DIY $50 portaledge frame--a simplest and strongest DIY frame.

This frame inspired by the need to create easy DIY activist "sits" for aerial activists, namely in the threatened Tarkine Rainforest in Tasmania.


The standard tubing for a lightweight portaledge frame is 6061-T6 Aluminum Tubing.

The A5 Alpine Double design used 6061-T6 tubing, with a 1.125" Outside Diameter, and 0.058" wall thickness, and was engineered for a compact 40" x 75" two-person portaledge frame (the ledge Xaver and I used on Great Trango for 18 days and nights was this size).  Metolius and the BD Cliff Cabana ("A5 block-corner designs") also use this size, but it is not the right outside diameter tube for these larger frames, so those companies had to add a "spreader bar" stiffener, a sign of patched design.  Over the years,  I have helped dozens of homebuilders (including small manufacturers like Runout Customs) make their own A5 design portaledge, but I no longer recommend the "block corner" frame design, as was introduced with the first A5 portaledge in 1987.  The better design is to use strong, curved tube corners, using the appropriate radius thin-wall bending tool.  This makes for a more rigid (less flexy) ledge frame, and is easier to build.

If you cannot get 6061-T6 (or better yet, 2024-T3), you can use local sourced 6000 series aluminum if you beef up the wall thickness to about 1/8" (twice as thick as the tubing mentioned above).  For example, below is aluminum you can buy at a number of supply shops locally in Hobart, Tasmania (6060-T5 is softer and weaker than 6061-T6).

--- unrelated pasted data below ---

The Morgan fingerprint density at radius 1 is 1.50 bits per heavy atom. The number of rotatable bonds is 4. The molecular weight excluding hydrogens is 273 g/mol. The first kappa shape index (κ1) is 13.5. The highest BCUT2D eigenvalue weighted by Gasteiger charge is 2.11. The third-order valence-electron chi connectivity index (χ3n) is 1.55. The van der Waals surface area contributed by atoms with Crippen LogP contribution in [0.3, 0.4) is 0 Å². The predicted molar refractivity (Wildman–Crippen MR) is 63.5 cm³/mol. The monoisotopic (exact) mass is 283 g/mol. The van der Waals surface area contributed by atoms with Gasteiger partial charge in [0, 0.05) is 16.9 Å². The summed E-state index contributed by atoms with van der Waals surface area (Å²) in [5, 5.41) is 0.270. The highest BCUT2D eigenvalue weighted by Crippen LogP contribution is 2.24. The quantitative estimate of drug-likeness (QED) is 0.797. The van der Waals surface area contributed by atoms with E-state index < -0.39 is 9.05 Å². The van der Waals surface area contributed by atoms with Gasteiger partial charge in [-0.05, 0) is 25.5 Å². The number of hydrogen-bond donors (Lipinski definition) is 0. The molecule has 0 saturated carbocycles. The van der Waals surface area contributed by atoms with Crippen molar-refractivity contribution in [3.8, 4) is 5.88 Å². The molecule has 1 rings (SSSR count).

USING LOWER GRADE ALUMINUM TUBING (I.e.6060-T5): (up the thickness to 3mm)


There are a myriad of tools used to bend tubing. Some people have made their own tube benders.

 (NOTE:  NOT PIPE BENDERS, pipe is a different category of hollow rounds.  Pipe benders are not suitable for thin wall tube bending).  The most affordable option getting a tool that allows fine control and with the correct bending radius is a tool currently found on eBay for less than $120USD.

Below, just my initial notes in calculating general size.  I actually made a tapered ledge by varying the angles of the two "double-bend" ends, so the ledge has a delta shape, allowing bed tensioners on only one side of the ledge.  See videos.

VIDEOS (frame, bed, suspension):

Sewing a portaledge bed:

Super simple suspension:

It all starts with the frame.

See this document for a primer on frame strength, deflection, and weight:

First the tube size--what tube available?

Ideal tubing for one-person ledge is 1.25"OD, 0.058" wall thickness, and 1" OD, 0.065" wall thickness Aircraft Seamless 6061-T6 tube.

Ideal tubing for two-person ledge is 1.375"OD, 0.058"wall thickness, and 1.125"OD, 0.058" wall thickness tube, with some of the 1.125" reinforced with 1" tube.



many larger order suppliers--check the Thomas Register listings for "6061-T6 Seamless Tubing"


I have found excellent quality 2024-T3 tubing from AliBaba suppliers who have stocklists of metric size tube.  But AliBaba suppliers can be hit or miss.  You need to request samples prior to getting a big batch.  It's possible to find a good supplier of China tubing, which at its best is as good or better than USA seamless aircraft tubing from Alcoa, but be aware of import costs (Australia is quite reasonable).

For metric D4 designs, 5mm of OD tube difference works well with D4 joiners.  For example 35mm*1.5mm tube and 30mm tube make for a good combination with the D4 joiner system.  In this case, the 30mm might be 1.5mm wall thickness, or 2.0mm wall thickness, depending on design.

Post questions and comments and local supply on, specify what kind of tubing (material, outside diameter, wall thickness, etc) that you can get in your country. Ideally at least 6061-T6 or stronger--HOWEVER, you can use weaker 6000 alloy, but you need to get larger and thicker tubes (heavier). Let me know if you need help with the strength and deflection calculations for a specific size. You can compare with a proven design for a particular size ledge.

I use the Bramley bender for most of my work: Note radius of bends chart.